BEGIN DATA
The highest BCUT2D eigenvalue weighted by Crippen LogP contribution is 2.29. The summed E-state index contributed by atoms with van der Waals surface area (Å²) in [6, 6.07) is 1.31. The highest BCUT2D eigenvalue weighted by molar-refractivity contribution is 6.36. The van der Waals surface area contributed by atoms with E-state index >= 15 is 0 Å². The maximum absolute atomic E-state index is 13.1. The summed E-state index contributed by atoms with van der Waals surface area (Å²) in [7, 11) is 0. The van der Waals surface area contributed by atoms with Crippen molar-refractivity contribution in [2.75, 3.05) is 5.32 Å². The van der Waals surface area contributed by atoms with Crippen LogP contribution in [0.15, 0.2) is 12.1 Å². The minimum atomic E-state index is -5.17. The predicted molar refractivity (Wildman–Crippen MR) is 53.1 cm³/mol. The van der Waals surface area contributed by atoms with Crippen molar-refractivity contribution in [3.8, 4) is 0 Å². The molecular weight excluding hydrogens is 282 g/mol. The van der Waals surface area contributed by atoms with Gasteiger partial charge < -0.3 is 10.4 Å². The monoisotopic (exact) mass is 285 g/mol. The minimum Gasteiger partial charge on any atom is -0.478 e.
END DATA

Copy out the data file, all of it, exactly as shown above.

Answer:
The highest BCUT2D eigenvalue weighted by Crippen LogP contribution is 2.29. The summed E-state index contributed by atoms with van der Waals surface area (Å²) in [6, 6.07) is 1.31. The highest BCUT2D eigenvalue weighted by molar-refractivity contribution is 6.36. The van der Waals surface area contributed by atoms with E-state index >= 15 is 0 Å². The maximum absolute atomic E-state index is 13.1. The summed E-state index contributed by atoms with van der Waals surface area (Å²) in [7, 11) is 0. The van der Waals surface area contributed by atoms with Crippen molar-refractivity contribution in [2.75, 3.05) is 5.32 Å². The van der Waals surface area contributed by atoms with Crippen LogP contribution in [0.15, 0.2) is 12.1 Å². The minimum atomic E-state index is -5.17. The predicted molar refractivity (Wildman–Crippen MR) is 53.1 cm³/mol. The van der Waals surface area contributed by atoms with Crippen molar-refractivity contribution in [3.8, 4) is 0 Å². The molecular weight excluding hydrogens is 282 g/mol. The van der Waals surface area contributed by atoms with Gasteiger partial charge < -0.3 is 10.4 Å². The monoisotopic (exact) mass is 285 g/mol. The minimum Gasteiger partial charge on any atom is -0.478 e.